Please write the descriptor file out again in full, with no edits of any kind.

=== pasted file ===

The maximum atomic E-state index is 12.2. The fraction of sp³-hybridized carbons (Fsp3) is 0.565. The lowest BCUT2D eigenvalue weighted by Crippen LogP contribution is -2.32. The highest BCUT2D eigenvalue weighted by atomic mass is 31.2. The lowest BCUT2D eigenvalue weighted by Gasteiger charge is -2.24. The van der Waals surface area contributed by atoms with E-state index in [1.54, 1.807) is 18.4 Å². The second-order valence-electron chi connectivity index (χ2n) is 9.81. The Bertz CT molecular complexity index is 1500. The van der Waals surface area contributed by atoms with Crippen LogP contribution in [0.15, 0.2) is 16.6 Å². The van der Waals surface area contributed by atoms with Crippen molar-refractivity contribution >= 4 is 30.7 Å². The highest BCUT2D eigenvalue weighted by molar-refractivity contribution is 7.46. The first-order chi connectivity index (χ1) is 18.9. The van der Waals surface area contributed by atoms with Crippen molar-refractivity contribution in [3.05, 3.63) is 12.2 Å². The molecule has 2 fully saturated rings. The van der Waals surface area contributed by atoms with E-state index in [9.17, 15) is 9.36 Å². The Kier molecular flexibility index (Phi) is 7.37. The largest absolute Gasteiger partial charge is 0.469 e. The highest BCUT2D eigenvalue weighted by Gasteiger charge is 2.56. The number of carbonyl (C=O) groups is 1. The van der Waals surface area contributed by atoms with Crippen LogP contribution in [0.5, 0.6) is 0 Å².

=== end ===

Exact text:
The maximum atomic E-state index is 12.2. The fraction of sp³-hybridized carbons (Fsp3) is 0.565. The lowest BCUT2D eigenvalue weighted by Crippen LogP contribution is -2.32. The highest BCUT2D eigenvalue weighted by atomic mass is 31.2. The lowest BCUT2D eigenvalue weighted by Gasteiger charge is -2.24. The van der Waals surface area contributed by atoms with E-state index in [1.54, 1.807) is 18.4 Å². The second-order valence-electron chi connectivity index (χ2n) is 9.81. The Bertz CT molecular complexity index is 1500. The van der Waals surface area contributed by atoms with Crippen LogP contribution in [0.15, 0.2) is 16.6 Å². The van der Waals surface area contributed by atoms with Crippen molar-refractivity contribution >= 4 is 30.7 Å². The highest BCUT2D eigenvalue weighted by molar-refractivity contribution is 7.46. The first-order chi connectivity index (χ1) is 18.9. The van der Waals surface area contributed by atoms with Crippen molar-refractivity contribution in [3.05, 3.63) is 12.2 Å². The molecule has 2 fully saturated rings. The van der Waals surface area contributed by atoms with E-state index in [9.17, 15) is 9.36 Å². The Kier molecular flexibility index (Phi) is 7.37. The largest absolute Gasteiger partial charge is 0.469 e. The highest BCUT2D eigenvalue weighted by Gasteiger charge is 2.56. The number of carbonyl (C=O) groups is 1. The van der Waals surface area contributed by atoms with Crippen LogP contribution in [0.5, 0.6) is 0 Å².